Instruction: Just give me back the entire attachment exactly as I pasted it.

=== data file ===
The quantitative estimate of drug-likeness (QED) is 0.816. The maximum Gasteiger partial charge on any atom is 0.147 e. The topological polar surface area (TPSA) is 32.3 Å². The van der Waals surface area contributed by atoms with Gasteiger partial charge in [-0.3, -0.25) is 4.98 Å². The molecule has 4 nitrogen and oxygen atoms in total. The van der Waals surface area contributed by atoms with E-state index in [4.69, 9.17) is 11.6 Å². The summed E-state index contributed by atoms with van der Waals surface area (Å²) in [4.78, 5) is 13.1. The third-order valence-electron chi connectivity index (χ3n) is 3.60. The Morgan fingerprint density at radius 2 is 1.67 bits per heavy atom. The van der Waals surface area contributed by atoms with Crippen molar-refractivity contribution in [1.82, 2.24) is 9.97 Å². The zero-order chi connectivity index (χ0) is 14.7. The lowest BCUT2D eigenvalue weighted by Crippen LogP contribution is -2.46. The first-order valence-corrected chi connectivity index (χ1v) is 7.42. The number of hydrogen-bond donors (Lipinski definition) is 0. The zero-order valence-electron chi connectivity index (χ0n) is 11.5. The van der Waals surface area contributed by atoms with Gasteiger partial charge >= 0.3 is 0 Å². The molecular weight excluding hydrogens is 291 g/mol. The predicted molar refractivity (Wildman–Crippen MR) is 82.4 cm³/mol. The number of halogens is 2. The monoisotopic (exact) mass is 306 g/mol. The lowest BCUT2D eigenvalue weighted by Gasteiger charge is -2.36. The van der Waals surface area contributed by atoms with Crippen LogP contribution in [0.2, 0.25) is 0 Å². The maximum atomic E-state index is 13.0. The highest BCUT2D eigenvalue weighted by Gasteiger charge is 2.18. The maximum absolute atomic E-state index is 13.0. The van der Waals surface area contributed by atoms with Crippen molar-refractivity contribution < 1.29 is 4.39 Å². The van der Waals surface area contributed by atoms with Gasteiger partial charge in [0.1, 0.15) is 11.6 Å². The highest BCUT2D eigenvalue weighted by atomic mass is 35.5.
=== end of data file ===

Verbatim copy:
The quantitative estimate of drug-likeness (QED) is 0.816. The maximum Gasteiger partial charge on any atom is 0.147 e. The topological polar surface area (TPSA) is 32.3 Å². The van der Waals surface area contributed by atoms with Gasteiger partial charge in [-0.3, -0.25) is 4.98 Å². The molecule has 4 nitrogen and oxygen atoms in total. The van der Waals surface area contributed by atoms with E-state index in [4.69, 9.17) is 11.6 Å². The summed E-state index contributed by atoms with van der Waals surface area (Å²) in [4.78, 5) is 13.1. The third-order valence-electron chi connectivity index (χ3n) is 3.60. The Morgan fingerprint density at radius 2 is 1.67 bits per heavy atom. The van der Waals surface area contributed by atoms with Crippen molar-refractivity contribution in [1.82, 2.24) is 9.97 Å². The zero-order chi connectivity index (χ0) is 14.7. The lowest BCUT2D eigenvalue weighted by Crippen LogP contribution is -2.46. The first-order valence-corrected chi connectivity index (χ1v) is 7.42. The number of hydrogen-bond donors (Lipinski definition) is 0. The zero-order valence-electron chi connectivity index (χ0n) is 11.5. The van der Waals surface area contributed by atoms with Gasteiger partial charge >= 0.3 is 0 Å². The molecular weight excluding hydrogens is 291 g/mol. The predicted molar refractivity (Wildman–Crippen MR) is 82.4 cm³/mol. The number of halogens is 2. The monoisotopic (exact) mass is 306 g/mol. The lowest BCUT2D eigenvalue weighted by Gasteiger charge is -2.36. The van der Waals surface area contributed by atoms with Crippen LogP contribution in [0.2, 0.25) is 0 Å². The maximum atomic E-state index is 13.0. The highest BCUT2D eigenvalue weighted by Gasteiger charge is 2.18. The maximum absolute atomic E-state index is 13.0. The van der Waals surface area contributed by atoms with Crippen molar-refractivity contribution < 1.29 is 4.39 Å². The van der Waals surface area contributed by atoms with Gasteiger partial charge in [0.1, 0.15) is 11.6 Å². The highest BCUT2D eigenvalue weighted by atomic mass is 35.5.